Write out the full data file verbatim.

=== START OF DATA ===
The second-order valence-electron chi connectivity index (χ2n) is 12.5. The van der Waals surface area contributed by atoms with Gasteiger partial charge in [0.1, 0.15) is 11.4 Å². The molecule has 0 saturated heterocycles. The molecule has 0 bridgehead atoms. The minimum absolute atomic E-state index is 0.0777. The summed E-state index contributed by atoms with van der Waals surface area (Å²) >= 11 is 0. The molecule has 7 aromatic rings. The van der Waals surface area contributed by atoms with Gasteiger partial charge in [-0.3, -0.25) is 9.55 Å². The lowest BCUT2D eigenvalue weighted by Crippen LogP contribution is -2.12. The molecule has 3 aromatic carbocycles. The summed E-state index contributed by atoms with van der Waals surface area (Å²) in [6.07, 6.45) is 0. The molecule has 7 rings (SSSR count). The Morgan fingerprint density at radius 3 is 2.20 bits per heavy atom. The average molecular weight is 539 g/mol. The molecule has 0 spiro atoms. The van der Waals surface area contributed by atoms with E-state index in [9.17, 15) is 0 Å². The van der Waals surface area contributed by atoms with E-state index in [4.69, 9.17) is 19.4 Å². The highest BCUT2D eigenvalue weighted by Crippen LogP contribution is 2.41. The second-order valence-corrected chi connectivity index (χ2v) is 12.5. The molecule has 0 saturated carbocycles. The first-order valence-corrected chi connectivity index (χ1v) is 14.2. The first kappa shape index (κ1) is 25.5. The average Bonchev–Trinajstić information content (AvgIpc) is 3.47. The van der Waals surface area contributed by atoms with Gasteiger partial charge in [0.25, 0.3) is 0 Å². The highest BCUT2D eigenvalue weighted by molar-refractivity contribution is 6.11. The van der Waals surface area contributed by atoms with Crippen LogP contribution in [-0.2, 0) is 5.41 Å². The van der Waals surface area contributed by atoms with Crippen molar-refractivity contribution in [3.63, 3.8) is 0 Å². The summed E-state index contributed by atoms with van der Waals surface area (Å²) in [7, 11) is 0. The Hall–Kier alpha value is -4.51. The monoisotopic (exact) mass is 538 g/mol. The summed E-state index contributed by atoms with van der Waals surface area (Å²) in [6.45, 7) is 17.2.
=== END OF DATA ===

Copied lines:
The second-order valence-electron chi connectivity index (χ2n) is 12.5. The van der Waals surface area contributed by atoms with Gasteiger partial charge in [0.1, 0.15) is 11.4 Å². The molecule has 0 saturated heterocycles. The molecule has 0 bridgehead atoms. The minimum absolute atomic E-state index is 0.0777. The summed E-state index contributed by atoms with van der Waals surface area (Å²) >= 11 is 0. The molecule has 7 aromatic rings. The van der Waals surface area contributed by atoms with Gasteiger partial charge in [-0.3, -0.25) is 9.55 Å². The lowest BCUT2D eigenvalue weighted by Crippen LogP contribution is -2.12. The molecule has 3 aromatic carbocycles. The summed E-state index contributed by atoms with van der Waals surface area (Å²) in [6.07, 6.45) is 0. The molecule has 7 rings (SSSR count). The Morgan fingerprint density at radius 3 is 2.20 bits per heavy atom. The average molecular weight is 539 g/mol. The molecule has 0 spiro atoms. The van der Waals surface area contributed by atoms with E-state index in [9.17, 15) is 0 Å². The van der Waals surface area contributed by atoms with E-state index in [4.69, 9.17) is 19.4 Å². The highest BCUT2D eigenvalue weighted by Crippen LogP contribution is 2.41. The second-order valence-corrected chi connectivity index (χ2v) is 12.5. The molecule has 0 saturated carbocycles. The first-order valence-corrected chi connectivity index (χ1v) is 14.2. The first kappa shape index (κ1) is 25.5. The average Bonchev–Trinajstić information content (AvgIpc) is 3.47. The van der Waals surface area contributed by atoms with Gasteiger partial charge in [0.25, 0.3) is 0 Å². The highest BCUT2D eigenvalue weighted by molar-refractivity contribution is 6.11. The van der Waals surface area contributed by atoms with Crippen LogP contribution in [-0.2, 0) is 5.41 Å². The van der Waals surface area contributed by atoms with Crippen molar-refractivity contribution in [3.63, 3.8) is 0 Å². The summed E-state index contributed by atoms with van der Waals surface area (Å²) in [7, 11) is 0. The Hall–Kier alpha value is -4.51. The monoisotopic (exact) mass is 538 g/mol. The summed E-state index contributed by atoms with van der Waals surface area (Å²) in [6.45, 7) is 17.2.